According to new research published today from Imperial College London, bitcoin and other cryptocurrencies are the viable “next step” for money and has the potential to go mainstream within the decade.
“New payment systems (or asset classes) do not emerge overnight but it is worth noting that the concept of money has evolved – even in our lifetime – from cash to digital or contactless payments. The wider use of cryptocurrencies and crypto-assets is the next natural step if they successfully overcome the six challenges we set out in our report” said Dr. Zeynep Gurguc, one of the authors of the publication.
The study argues that cryptocurrencies are able to currently satisfy one (store of value) of the three fundamental roles of traditional fiat currency which are:
- Store of value: allowing individuals to make intemporal choices on when to spend their purchasing power
- Medium of exchange: facilitating the exchange of goods and services by eliminating the inefficiencies associated with a barter economy
- Unit of account: acting as a measure of value in the economic system.
The research suggests that these last two criteria require cryptocurrencies to continue to progress through issues of scalability, design, and regulation. Over time, they argue, money has continually evolved and in each case, the new forms replaced the previous ones.
“There’s a lot of skepticism over cryptocurrencies and how they could ever become a day-to-day payment system used by the man on the street. In this research, we show that cryptocurrencies have already made significant headway towards fulfilling the criteria for becoming a widely accepted method of payment” noted Professor William Knottenbelt, an additional author of the paper.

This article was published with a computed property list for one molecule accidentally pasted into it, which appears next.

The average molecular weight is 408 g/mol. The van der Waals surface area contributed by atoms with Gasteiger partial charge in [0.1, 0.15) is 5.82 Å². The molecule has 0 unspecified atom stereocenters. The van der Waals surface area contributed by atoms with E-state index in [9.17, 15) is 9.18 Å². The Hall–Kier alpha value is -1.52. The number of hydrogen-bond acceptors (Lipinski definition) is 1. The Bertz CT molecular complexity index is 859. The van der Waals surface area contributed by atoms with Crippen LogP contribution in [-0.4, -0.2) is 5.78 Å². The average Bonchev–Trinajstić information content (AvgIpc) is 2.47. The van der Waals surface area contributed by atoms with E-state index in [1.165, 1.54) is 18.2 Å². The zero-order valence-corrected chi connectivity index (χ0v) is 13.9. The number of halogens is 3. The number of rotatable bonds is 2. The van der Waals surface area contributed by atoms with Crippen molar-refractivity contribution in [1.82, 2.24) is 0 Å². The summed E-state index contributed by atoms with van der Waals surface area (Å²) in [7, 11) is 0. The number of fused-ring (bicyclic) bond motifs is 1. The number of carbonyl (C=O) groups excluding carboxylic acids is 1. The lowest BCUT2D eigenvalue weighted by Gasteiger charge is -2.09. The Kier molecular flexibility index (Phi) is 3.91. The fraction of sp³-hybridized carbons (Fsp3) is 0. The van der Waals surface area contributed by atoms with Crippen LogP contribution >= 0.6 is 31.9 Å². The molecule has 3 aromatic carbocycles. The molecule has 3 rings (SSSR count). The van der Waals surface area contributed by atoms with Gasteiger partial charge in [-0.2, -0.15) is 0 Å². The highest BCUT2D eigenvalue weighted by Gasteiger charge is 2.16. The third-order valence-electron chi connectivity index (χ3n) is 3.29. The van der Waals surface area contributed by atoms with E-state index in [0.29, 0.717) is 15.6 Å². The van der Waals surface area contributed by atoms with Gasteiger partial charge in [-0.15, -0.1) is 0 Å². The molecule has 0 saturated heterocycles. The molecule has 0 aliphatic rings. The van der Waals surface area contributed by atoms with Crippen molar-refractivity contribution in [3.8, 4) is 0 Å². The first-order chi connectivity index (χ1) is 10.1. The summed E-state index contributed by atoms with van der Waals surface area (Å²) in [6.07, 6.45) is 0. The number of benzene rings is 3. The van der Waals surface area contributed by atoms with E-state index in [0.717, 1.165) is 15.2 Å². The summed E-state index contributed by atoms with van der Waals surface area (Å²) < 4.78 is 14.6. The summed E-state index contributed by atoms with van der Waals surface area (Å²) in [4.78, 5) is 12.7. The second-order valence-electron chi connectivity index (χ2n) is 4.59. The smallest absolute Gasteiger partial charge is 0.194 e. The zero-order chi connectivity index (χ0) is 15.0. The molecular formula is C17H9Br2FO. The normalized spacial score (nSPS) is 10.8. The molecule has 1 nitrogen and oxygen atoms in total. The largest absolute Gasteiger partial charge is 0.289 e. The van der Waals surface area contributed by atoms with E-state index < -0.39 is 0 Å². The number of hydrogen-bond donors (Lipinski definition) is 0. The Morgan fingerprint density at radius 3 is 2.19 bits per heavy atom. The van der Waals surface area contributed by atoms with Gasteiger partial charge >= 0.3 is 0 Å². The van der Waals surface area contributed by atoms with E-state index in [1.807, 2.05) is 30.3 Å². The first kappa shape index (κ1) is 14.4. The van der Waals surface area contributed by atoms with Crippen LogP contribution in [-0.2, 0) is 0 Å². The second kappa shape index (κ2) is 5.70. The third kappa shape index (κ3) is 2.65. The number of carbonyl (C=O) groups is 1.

The six challenges that Dr. Gurguc and Dr. Knottenbelt believe for cryptocurrencies must address in order to become a mainstream method of payment are as follows:
- Scalability: many cryptocurrencies are built on blockchains that aren’t designed to facilitate high volumes of transactions at present. The mining community of individual blockchains needs to prioritize solving scalability issues in order to succeed
- Usability: like any invention, user-friendly design is at the core of mass adoption. Cryptocurrencies can be complex and require specialist understanding
- Regulation: this is currently fragmented with different countries pursuing different regulatory routes. Without a standardized global approach to regulation, Bitcoin will struggle to gain mainstream traction
- Volatility: all fiat currencies fluctuate in value. However, current significant volatility in cryptocurrencies hinders their ability to be considered a store of value. As price movements settle the store of value function can be realized
- Incentives: any new financial ecosystem requires careful thinking about how its reward system will influence behavior. If this isn’t built in the right way, then the system will quickly be manipulated by some users to the detriment of others
- Privacy: while blockchains provide a transparent single source of truth, different levels of privacy available to different users is often attractive. Without this, some people will stay away from cryptocurrencies
The commissioner of this research, Iqubal V. Gandham, believes that even with the barriers in place, the mainstream adoption of cryptocurrencies is imminent.
“The first email was sent in 1971, but it took nearly three decades for the technology to become commonplace with a user-friendly interface in the form of hotmail. The first ever Bitcoin transaction took place a little over eight years ago and today we are already seeing it begin to meet the requirements of everyday money. Given the speed of adoption, we believe that we could see Bitcoin and other cryptocurrencies on the high street within the decade. There are of course barriers to mainstream adoption, but they are far from insurmountable.”